Why 3D TV Isn't 'Cool' at CES This Year

The bloom is off 3D this year at CES (formerly the Consumer Electronics Show). It's as if last year's CES, where 3D TVs were all the rage, never happened. How did 3D--in one short year--go from darling to dud?

The answer is a combination of things such as a dearth of 3D content, a technology that has not evolved fast enough, and the arrival of more-compelling HDTV tech for TV makers to push over 3D.

The big TV makers--LG, Panasonic, Samsung, Sony, and Vizio--are noticeably grounded in 2D here at CES. Instead of touting new 3D tech, they are pushing new OLED display technology, promoting new content delivery services, TV-based apps, and features such as voice commands for couch potatoes too lazy to pick up a clicker.

The truth is that 3D isn't dead, it has just gone into a hibernation of sorts. I'll get into why, but for the time being, expect 3D technology to be pushed to the background for the next year or two. But don't you worry--3D is coming back, and when it does, it will be with a vengeance.

This LG 3D display requires shutter glasses.
The 3D Dilemma

For the last two years, 3D technology has been crammed down our throats with varying degrees of success by HDTV makers. Why? For manufacturers, 3D has been a compelling feature on multiple grounds. Number one, it gave consumers a reason to upgrade their HDTVs to something undeniably cool--3D. Also, once TV makers had developed the 3D technology, they were able to add 3D functionality to their sets at little cost to them--but more cost to us. And even better, if you're a major consumer electronics company, such as Panasonic, you can use those 3D TVs to sell 3D cameras, and push smartphones and tablets.

But what happened over the past few years was that 3D image quality levels among the major HDTV makers hovered only around a generally good--but not amazing--level. That makes it hard to sell to new and existing 3D HDTV customers who have to dig deep into their shrinking savings and justify the purchase of a new 3D HDTV with only incremental image quality enhancements.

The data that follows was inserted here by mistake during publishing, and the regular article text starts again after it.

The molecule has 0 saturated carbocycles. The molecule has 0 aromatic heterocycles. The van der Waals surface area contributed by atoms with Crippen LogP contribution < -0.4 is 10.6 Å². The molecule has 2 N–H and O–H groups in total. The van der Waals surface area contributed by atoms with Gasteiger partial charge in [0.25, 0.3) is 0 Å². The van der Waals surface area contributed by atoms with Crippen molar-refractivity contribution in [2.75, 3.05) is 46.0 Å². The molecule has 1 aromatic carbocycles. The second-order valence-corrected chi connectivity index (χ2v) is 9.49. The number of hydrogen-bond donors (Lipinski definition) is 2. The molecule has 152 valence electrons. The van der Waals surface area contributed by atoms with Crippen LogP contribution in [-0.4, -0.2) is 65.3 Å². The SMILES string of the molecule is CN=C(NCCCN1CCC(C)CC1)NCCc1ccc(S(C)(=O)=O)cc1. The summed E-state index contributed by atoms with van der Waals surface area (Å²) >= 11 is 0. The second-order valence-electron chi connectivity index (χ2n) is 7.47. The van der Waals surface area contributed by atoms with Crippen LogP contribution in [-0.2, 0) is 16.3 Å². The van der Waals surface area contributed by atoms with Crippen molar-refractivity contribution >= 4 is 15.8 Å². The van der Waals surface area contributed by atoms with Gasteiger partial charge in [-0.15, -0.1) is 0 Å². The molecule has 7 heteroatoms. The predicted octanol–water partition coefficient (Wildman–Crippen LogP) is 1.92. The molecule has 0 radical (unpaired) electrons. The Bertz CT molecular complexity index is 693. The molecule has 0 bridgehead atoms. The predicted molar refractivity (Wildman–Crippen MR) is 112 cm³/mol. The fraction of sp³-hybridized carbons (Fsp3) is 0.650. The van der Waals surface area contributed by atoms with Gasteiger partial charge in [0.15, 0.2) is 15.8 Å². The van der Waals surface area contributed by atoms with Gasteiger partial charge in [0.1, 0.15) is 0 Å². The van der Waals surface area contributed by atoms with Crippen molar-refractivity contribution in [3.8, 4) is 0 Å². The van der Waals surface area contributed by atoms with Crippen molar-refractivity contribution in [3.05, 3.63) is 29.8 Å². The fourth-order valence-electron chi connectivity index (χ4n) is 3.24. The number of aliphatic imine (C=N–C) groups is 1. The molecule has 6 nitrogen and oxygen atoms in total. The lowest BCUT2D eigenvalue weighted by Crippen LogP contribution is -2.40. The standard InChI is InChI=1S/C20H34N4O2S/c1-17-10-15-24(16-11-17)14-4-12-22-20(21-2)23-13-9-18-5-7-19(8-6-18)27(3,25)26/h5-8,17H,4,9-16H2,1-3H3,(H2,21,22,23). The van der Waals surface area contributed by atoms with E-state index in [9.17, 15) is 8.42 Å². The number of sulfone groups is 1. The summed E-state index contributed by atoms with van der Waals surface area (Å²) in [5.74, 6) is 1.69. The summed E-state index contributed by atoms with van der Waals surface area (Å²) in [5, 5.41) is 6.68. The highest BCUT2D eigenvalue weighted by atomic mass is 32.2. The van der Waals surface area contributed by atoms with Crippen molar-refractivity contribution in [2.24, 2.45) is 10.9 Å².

Unlike with other tech niches, where the chips get faster and the laptops get thinner, with 3D the technology wasn't evolving fast enough to keep consumers interested. If you were one of many who loathed TV makers pushing 3D on you, there was no breakthrough content or 3D technology to make you a convert.

3D Faithful Lose Their Faith

In short, 3D hasn't been such an easy sell for consumers--which is why relatively few TV buyers have been enthusiastic about 3D over the past few years. Consumers really ask just two questions:

1. "Do I want to watch this show?"

2. "Do I want to watch this show in 3D?"

But practically no one is excited enough about 3D that they'd watch something they wouldn't normally watch just to get the 3D experience. If you don't like stoner comedies or blood sports, you're not going to be interested in A Very Harold and Kumar Christmas 3D or the Ultimate Fighting Championship 3D.

Still, if you do want to watch what limited 3D programming there is, then we come to a third question: "Do I like the 3D effect enough to put up with active-shutter or passive 3D glasses?"

Goofy Glasses Syndrome

Both active-shutter and passive 3D glasses technology have stabilized. Passive 3D was big news last year at CES, and active-shutter the year before that. But it seems as if we'll see mostly incremental updates for the next year or so--lighter glasses, minor image processing features, and so on. We've seen a lot of hoopla over glasses-free 3D displays. That technology, though, is still best suited for small-screen devices such as the Nintendo 3DS and phones such as the HTC Evo 3D.